Is Kratom legal in Colorado? While kratom remains legal at the state level as of October 2023, the Colorado legislature has not enacted any laws prohibiting the possession, use, or purchase of kratom powder and extracts. Therefore, it is generally legal to buy and use kratom products throughout the state.
However, some counties and cities in Colorado have imposed local restrictions or bans on kratom. Most notably, Denver prohibits the sale of kratom for human consumption, while the towns of Monument and Parker have entirely banned kratom locally, making possession, use, and purchase illegal within their jurisdictions. Outside of those areas, kratom remains unregulated at the local level in most of Colorado. Given the rapidly evolving legal status of kratom, it is advisable to check local laws before possessing or purchasing kratom products in any given Colorado county or city.
Kratom has occupied a legal gray area for years in Colorado. Long used as an herbal remedy in Southeast Asia, kratom first gained popularity in the U.S. in the early 2000s as an unregulated supplement. Though never specifically prohibited by Colorado law, some local jurisdictions began cracking down on kratom in the late 2010s due to safety concerns.
Most notably, Denver banned sales for human consumption in 2017, while around the same time, the towns of Monument and Parker imposed complete bans locally on kratom possession, use, and purchase. The law requires vendors selling kratom in Denver to post warnings that it should not be consumed.
Currently, kratom remains legal at the state level outside of the local bans. Advocacy and industry groups like the AKA continue lobbying to keep kratom accessible in Colorado, while opponents urge tighter regulations due to links between kratom and overdose deaths. The debate continues as legislators decide how to address kratom’s risks and benefits.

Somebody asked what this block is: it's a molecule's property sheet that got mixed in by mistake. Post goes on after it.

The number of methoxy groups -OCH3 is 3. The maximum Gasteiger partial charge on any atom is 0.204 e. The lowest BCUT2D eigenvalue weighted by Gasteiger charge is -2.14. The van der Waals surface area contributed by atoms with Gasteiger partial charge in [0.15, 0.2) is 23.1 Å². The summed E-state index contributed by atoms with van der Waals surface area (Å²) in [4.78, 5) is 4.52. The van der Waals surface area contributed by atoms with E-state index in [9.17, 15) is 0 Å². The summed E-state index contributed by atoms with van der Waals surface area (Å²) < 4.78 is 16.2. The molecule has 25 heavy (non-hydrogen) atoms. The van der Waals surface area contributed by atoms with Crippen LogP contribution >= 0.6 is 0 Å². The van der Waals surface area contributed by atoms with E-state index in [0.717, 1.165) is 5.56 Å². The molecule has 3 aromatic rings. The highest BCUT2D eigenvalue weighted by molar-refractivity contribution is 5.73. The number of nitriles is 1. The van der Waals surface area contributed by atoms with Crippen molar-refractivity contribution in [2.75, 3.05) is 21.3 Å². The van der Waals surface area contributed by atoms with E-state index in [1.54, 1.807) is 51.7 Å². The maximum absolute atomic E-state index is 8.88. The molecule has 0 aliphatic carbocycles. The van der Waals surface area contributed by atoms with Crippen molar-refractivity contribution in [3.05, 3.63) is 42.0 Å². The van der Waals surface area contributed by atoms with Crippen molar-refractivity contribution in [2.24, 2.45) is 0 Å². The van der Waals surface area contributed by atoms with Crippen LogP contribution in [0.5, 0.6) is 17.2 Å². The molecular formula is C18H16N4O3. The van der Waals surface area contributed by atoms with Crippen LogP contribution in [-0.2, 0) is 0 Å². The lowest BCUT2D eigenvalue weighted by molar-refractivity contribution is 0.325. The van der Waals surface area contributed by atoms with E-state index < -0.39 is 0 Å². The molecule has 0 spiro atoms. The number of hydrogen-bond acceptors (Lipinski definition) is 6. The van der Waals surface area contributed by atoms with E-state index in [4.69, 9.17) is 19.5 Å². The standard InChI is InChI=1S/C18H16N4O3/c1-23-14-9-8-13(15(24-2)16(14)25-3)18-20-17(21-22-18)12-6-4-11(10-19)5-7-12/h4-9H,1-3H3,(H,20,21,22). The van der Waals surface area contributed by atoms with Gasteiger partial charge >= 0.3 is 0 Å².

Senate Bill 22-120, referred to as the Colorado Kratom Consumer Protection Act, was introduced on February 3, 2022. After passing the state Senate and House, the bill was signed into law by the President of the Senate on May 5, 2022.
The key provisions of SB 22-120, taking effect July 1, 2024, include:
By establishing consumer protections and age restrictions, the Colorado Kratom Consumer Protection Act aims to regulate licensed access to kratom for adults statewide while allowing local jurisdictions like Parker and Monument to impose additional prohibitions.
While kratom is legal at the state level, some Colorado municipalities have enacted local prohibitions:
These municipal bans create a patchwork of varying regulations across different Colorado cities and counties. With state rules still evolving, it is essential to verify local laws before obtaining kratom.
The future legal status of kratom remains uncertain in Colorado. With the passage of the Colorado Kratom Consumer Protection Act (KCPA), the state appears to be leaning towards increased regulation and oversight rather than outright prohibition. The KCPA’s provisions taking effect in 2024 will provide some consumer protections and age restrictions for kratom access.
However, the KCPA leaves room for local jurisdictions to impose additional regulations or bans. Given that cities like Denver, Monument, and Parker have already prohibited or regulated kratom locally, more patchwork regulations may emerge across Colorado’s counties and municipalities.
While kratom currently remains legal for adult use statewide, the debate continues between those advocating for access and those urging tighter restrictions or even complete prohibition. With multiple perspectives being considered, Colorado’s kratom laws will likely continue evolving in the coming years. For now, verifying local regulations remains important for anyone seeking to obtain or use kratom products in this legally gray area.
CONTENT DISCLAIMER: The content on this page is strictly for entertainment purposes only. The content below has not been medically reviewed and is not intended to offer advice for use or intended use. For more information about kratom and its potential dangers, please visit the fda.gov site.